It wasn’t always there, though. As would be expected of someone who played one high school football season. His acclimation was like jumping from Single-A baseball to the majors.
There were initial bumps on the field and mental hurdles to clear, including the inevitable but still humbling moment where he wondered if he was built for this. To Buchner, that’s a foreign feeling. He paused to recall when it last hit him.
“Probably middle school lacrosse, or maybe baseball when I was younger,” he said. “It was always something when I was playing up with older kids, because that’s what it’s like when you come here.
“You’re playing with people much older than you. It’s like, ‘Can I do it?’ Then baseball, you get your first hit and you think, ‘OK, yeah I can.’”
That “hit” was somewhere in fall camp, he said. Getting to that point before his first season opened the door for more possibilities — like playing Year 1 in some manner.
Buchner said Kelly and offensive coordinator Tommy Rees told him during camp he might have a role. The initial package of plays for him was in the Florida State game plan, he said, but weren’t needed. The next week was different. By the end of that 32-29 win over Toledo, Kelly said Rees called plays for Buchner that were installed for any quarterback. Warp speed didn’t feel so fast.
“When things start slowing down, it means you know more about the game, you’ve gotten more reps, you’ve seen it,” Buchner said. “It’s like doing a math problem. The more times you’ve done the math problem, the easier it gets for you.”
‘We like the things we see’
Buchner’s debut in Notre Dame’s second game was a planned move and a well-timed one in the moment. Notre Dame’s last three possessions ended in a strip-sack and two three-and-outs. The Irish started their fifth drive on their own 4-yard line, and out came Buchner as a change of pace.
This is where plans and visions for Year 1 roles changed. Buchner kept the ball on a read option and scooted 26 yards on his first play. An 11-yard gain on a similar run followed. A 15-yard completion and 43-yard Kyren Williams’ touchdown run capped an eye-opening drive.
Save for a one-game absence versus Wisconsin due to an ankle issue, Buchner has seen his role and trust grow to the point where Notre Dame pulled Coan for him — and not sophomore Drew Pyne — in the Oct. 9 game at Virginia Tech.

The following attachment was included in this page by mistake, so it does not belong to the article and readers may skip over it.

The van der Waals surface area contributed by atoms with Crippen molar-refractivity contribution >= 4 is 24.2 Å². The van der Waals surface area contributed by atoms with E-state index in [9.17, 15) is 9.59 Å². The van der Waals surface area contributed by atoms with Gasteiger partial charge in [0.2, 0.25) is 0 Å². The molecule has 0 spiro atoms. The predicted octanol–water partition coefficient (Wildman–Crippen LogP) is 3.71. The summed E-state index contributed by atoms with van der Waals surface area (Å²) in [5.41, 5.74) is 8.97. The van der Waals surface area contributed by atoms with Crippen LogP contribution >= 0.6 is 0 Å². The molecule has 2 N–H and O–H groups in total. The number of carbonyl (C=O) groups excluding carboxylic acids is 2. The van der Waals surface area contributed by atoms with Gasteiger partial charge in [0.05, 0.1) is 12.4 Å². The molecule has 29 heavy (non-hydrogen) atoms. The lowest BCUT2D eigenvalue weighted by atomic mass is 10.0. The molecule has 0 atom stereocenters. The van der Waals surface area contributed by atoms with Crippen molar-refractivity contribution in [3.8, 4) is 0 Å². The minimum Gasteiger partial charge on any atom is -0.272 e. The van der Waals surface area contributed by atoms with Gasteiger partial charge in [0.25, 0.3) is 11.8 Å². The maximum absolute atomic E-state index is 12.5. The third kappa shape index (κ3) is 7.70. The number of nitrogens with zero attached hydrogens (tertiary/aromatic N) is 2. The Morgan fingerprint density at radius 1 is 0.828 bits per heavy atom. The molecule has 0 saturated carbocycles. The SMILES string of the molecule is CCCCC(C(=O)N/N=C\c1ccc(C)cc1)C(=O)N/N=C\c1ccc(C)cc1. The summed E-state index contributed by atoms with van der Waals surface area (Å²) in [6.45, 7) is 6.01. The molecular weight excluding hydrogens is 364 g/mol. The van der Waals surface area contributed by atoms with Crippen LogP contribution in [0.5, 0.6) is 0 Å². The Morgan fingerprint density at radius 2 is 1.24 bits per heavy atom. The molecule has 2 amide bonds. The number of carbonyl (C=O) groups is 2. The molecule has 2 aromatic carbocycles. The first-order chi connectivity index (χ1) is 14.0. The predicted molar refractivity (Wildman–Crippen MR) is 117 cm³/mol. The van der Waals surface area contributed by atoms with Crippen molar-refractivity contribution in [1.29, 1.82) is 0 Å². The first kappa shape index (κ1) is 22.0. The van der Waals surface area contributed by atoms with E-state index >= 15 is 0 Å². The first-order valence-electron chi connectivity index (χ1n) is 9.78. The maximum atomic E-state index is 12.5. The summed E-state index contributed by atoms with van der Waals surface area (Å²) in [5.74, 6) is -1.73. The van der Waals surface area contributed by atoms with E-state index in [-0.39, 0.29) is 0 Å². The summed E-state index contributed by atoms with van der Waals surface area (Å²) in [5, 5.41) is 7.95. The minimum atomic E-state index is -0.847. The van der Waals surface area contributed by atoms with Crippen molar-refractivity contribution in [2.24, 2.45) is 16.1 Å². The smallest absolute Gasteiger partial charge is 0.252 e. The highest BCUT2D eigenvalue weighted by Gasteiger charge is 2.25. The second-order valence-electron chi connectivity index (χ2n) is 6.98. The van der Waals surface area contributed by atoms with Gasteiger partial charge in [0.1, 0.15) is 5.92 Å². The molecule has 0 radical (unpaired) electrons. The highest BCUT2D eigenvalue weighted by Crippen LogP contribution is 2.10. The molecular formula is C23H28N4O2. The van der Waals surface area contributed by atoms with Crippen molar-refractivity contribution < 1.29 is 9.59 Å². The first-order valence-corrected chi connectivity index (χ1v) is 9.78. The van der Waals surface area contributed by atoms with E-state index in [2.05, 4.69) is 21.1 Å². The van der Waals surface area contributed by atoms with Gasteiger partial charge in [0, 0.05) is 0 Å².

Buchner uncorked a 46-yard heave to senior receiver Kevin Austin Jr. on his fifth snap. Two plays later, he scored his first career-rushing touchdown. He led a nine-play, 80-yard touchdown march that put Notre Dame ahead at halftime. Irish-friendly households surely wondered if the future had arrived now.
Buchner threw two interceptions in the second half, though, following an eight-yard touchdown toss to Williams. Just one of his final six passes found a teammate. Two of them went to Virginia Tech defenders, including a 26-yard pick-six.
“I threw an out [route] to a cloud corner, which you can’t do,” Buchner said. “I can learn from that. I won’t do it again. It’s not a great feeling.”
He clearly learned something, because the second interception stands as his last misfire. Those subsequent eight straight completions yielded 94 yards and one touchdown pass.
There have been occasional missteps, like his fumble on the 5-yard line in the fourth quarter at Virginia. Buchner piloted Notre Dame to that point in eight plays, covering 85 yards, including a 22-yard downfield strike to sophomore tight end Michael Mayer. Then it rudely halted.
All told, the fumble had little impact on Notre Dame’s 28-3 win. It even gave Kelly something more to evaluate.
“It’s his reaction, our conversation and how he took that,” Kelly said. “We want to get him back in there and see how he leads that next drive. You can’t duplicate that in practice.
“Do we want to fumble? Absolutely not. But all those things are building toward his development. From my perspective, those are moments that allow us to see what he’s about. We like the things we see.”
What you don’t see — jitters, rust and feeling overwhelmed — is just as impressive given the context of his enrollment.
“I completely forgot,” Coan said, “he didn’t have a season last year.”
In fairness to Coan, Buchner has not offered many reminders of late.